Zingerman's Bakehouse - They expect to run out, so show up early.

Argus Farm Stop - I have it on good authority they are stocking my favorite flavor, prune, form Crust Bakery in Fenton.

Gentle reader, are you indulging in paczki today? Where are you procuring yours from?

Monday, March 4, 2019

Ann Arbor City Council Preview: March 4th, 2019

For those of you just turning in, this season of #a2council is great. It's full of emotional highs and lows and tons of plot twists. You should really be watching. Tonight's meeting could be a great place to start watching. The meeting (agenda here) starts out with a pretty light consent agenda with only 8 items. Highlights include a street closing for Take Back the night on April 3rd.

There are two spicy items on the agenda tonight. The first is PH-1/B-1. This would amend the rules for membership in the Independent Police Oversight Taskforce. Specifically it would add the bolded text below:

Persons who are current employees of the City or who have been employed by the City, including active or former police officers, within 5 years of nomination shall not be eligible for appointment. The requirements in the preceding sentence may be waived by a resolution approved by at least 7 members of City Council for current and former employees who are or were classified as temporary employees and who received fewer than seven pay checks in any year from the City.
This is the night's only Public Hearing. Police oversight is an issue that many people are very passionate about so I imagine that there could be some heated audience participation here.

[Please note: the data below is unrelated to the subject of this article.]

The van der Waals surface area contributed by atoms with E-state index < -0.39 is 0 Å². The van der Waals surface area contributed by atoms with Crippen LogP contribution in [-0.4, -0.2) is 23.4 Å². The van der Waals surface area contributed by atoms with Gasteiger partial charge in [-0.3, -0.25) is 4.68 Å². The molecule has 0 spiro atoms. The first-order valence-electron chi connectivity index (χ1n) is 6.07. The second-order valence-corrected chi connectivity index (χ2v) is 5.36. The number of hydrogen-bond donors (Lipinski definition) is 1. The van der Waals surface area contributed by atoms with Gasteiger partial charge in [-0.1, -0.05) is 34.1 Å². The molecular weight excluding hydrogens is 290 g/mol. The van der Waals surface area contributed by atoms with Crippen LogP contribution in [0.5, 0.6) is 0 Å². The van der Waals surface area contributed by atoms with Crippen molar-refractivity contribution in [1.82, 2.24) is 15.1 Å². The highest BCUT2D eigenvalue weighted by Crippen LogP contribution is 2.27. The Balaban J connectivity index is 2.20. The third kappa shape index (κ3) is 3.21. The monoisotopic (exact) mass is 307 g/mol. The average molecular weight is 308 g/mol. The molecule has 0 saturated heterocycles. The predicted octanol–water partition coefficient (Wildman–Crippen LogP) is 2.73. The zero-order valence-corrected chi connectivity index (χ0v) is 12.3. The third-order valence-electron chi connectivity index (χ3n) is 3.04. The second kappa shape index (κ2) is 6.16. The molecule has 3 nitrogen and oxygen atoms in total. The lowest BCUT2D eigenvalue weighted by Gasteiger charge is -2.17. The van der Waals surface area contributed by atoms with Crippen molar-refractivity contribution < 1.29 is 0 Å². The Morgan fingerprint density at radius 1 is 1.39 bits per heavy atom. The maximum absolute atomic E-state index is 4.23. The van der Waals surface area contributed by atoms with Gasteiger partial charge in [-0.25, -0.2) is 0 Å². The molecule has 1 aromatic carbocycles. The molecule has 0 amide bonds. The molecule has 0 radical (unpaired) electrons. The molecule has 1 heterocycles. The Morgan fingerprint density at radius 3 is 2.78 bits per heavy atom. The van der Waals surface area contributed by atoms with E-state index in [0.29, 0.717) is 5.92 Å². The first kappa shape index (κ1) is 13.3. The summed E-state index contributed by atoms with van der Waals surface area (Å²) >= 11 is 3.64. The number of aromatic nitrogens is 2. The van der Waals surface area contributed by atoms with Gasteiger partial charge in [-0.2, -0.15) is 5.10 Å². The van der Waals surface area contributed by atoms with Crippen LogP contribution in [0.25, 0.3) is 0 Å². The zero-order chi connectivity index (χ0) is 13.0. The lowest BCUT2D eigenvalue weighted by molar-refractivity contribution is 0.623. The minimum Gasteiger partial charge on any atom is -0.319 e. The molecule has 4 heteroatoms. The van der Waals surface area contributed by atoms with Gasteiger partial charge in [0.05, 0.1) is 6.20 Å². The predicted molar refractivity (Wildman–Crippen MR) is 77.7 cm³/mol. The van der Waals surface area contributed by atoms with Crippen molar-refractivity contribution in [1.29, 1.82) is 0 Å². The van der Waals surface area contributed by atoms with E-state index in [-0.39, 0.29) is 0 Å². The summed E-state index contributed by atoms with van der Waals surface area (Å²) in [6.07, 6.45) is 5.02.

The night's second hot pepper emoji is the first only reading of DC-3, a Resolution Regarding the City of Ann Arbor’s Spending of Proceeds from the 2017 Washtenaw County Mental Health and Public Safety Millage. By way of background, here's what I wrote about the Washtenaw County Mental Health and Public Safety Millage in January:

My tl:dr is as follows: under the Mental Health and Public Safety Millage, communities that have their own police force (e.g. Ann Arbor, Ypsilanti City, Pittsfield Twp., etc.) get a portion of the money from the mileage back as a rebate. Previously council passed a ordinance/resolution saying that if the millage passed, they would use the rebate for pedestrian safety, affordable housing, and climate change (I think). The new majority on the council does not necessarily like this plan...
You can expect some sparks to fly between the councilmembers tonight during the discussion of DC-3.

Gentle reader, what are you most looking forward to at tonight's #a2council meeting? Make sure you tune in tonight at 7 to watch CTN's live stream and follow the blow-by-blow action on #a2council hashtag on Twitter.

EDIT: I made some minor edits reflecting that DC-3 is a first and only reading of the resolution. Also, I updated the quote text to reflect the fact that the previous council passed a resolution, not an ordinance, to dictate how to spend the millage proceeds.